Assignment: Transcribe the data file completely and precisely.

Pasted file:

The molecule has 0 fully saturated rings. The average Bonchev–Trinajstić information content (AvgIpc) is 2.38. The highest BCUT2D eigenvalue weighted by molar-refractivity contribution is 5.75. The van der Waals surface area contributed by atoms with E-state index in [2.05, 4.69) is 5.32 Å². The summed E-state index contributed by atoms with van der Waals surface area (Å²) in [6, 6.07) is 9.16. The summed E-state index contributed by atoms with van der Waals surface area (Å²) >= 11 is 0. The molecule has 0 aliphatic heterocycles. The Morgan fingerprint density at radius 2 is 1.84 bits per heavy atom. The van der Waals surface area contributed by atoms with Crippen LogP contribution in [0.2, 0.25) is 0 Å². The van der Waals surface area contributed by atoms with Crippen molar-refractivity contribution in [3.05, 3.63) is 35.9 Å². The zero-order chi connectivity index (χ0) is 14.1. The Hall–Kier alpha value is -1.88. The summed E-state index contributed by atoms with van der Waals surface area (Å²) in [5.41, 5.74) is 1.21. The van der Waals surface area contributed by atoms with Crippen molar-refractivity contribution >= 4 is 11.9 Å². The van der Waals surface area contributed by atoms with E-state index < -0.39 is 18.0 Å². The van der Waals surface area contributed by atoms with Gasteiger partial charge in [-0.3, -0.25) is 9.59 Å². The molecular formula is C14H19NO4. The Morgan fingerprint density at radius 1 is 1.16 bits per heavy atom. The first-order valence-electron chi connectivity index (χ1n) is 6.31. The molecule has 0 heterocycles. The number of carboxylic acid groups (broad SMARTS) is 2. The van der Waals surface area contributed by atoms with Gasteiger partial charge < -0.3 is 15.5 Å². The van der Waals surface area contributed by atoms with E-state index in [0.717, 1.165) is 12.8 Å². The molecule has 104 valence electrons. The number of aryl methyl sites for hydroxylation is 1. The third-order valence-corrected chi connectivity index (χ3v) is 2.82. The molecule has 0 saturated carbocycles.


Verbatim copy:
The molecule has 0 fully saturated rings. The average Bonchev–Trinajstić information content (AvgIpc) is 2.38. The highest BCUT2D eigenvalue weighted by molar-refractivity contribution is 5.75. The van der Waals surface area contributed by atoms with E-state index in [2.05, 4.69) is 5.32 Å². The summed E-state index contributed by atoms with van der Waals surface area (Å²) in [6, 6.07) is 9.16. The summed E-state index contributed by atoms with van der Waals surface area (Å²) >= 11 is 0. The molecule has 0 aliphatic heterocycles. The Morgan fingerprint density at radius 2 is 1.84 bits per heavy atom. The van der Waals surface area contributed by atoms with Crippen LogP contribution in [0.2, 0.25) is 0 Å². The van der Waals surface area contributed by atoms with Crippen molar-refractivity contribution in [3.05, 3.63) is 35.9 Å². The zero-order chi connectivity index (χ0) is 14.1. The Hall–Kier alpha value is -1.88. The summed E-state index contributed by atoms with van der Waals surface area (Å²) in [5.41, 5.74) is 1.21. The van der Waals surface area contributed by atoms with Crippen molar-refractivity contribution >= 4 is 11.9 Å². The van der Waals surface area contributed by atoms with E-state index < -0.39 is 18.0 Å². The van der Waals surface area contributed by atoms with Gasteiger partial charge in [-0.3, -0.25) is 9.59 Å². The molecular formula is C14H19NO4. The Morgan fingerprint density at radius 1 is 1.16 bits per heavy atom. The first-order valence-electron chi connectivity index (χ1n) is 6.31. The molecule has 0 heterocycles. The number of carboxylic acid groups (broad SMARTS) is 2. The van der Waals surface area contributed by atoms with Gasteiger partial charge < -0.3 is 15.5 Å². The van der Waals surface area contributed by atoms with E-state index in [0.717, 1.165) is 12.8 Å². The molecule has 104 valence electrons. The number of aryl methyl sites for hydroxylation is 1. The third-order valence-corrected chi connectivity index (χ3v) is 2.82. The molecule has 0 saturated carbocycles.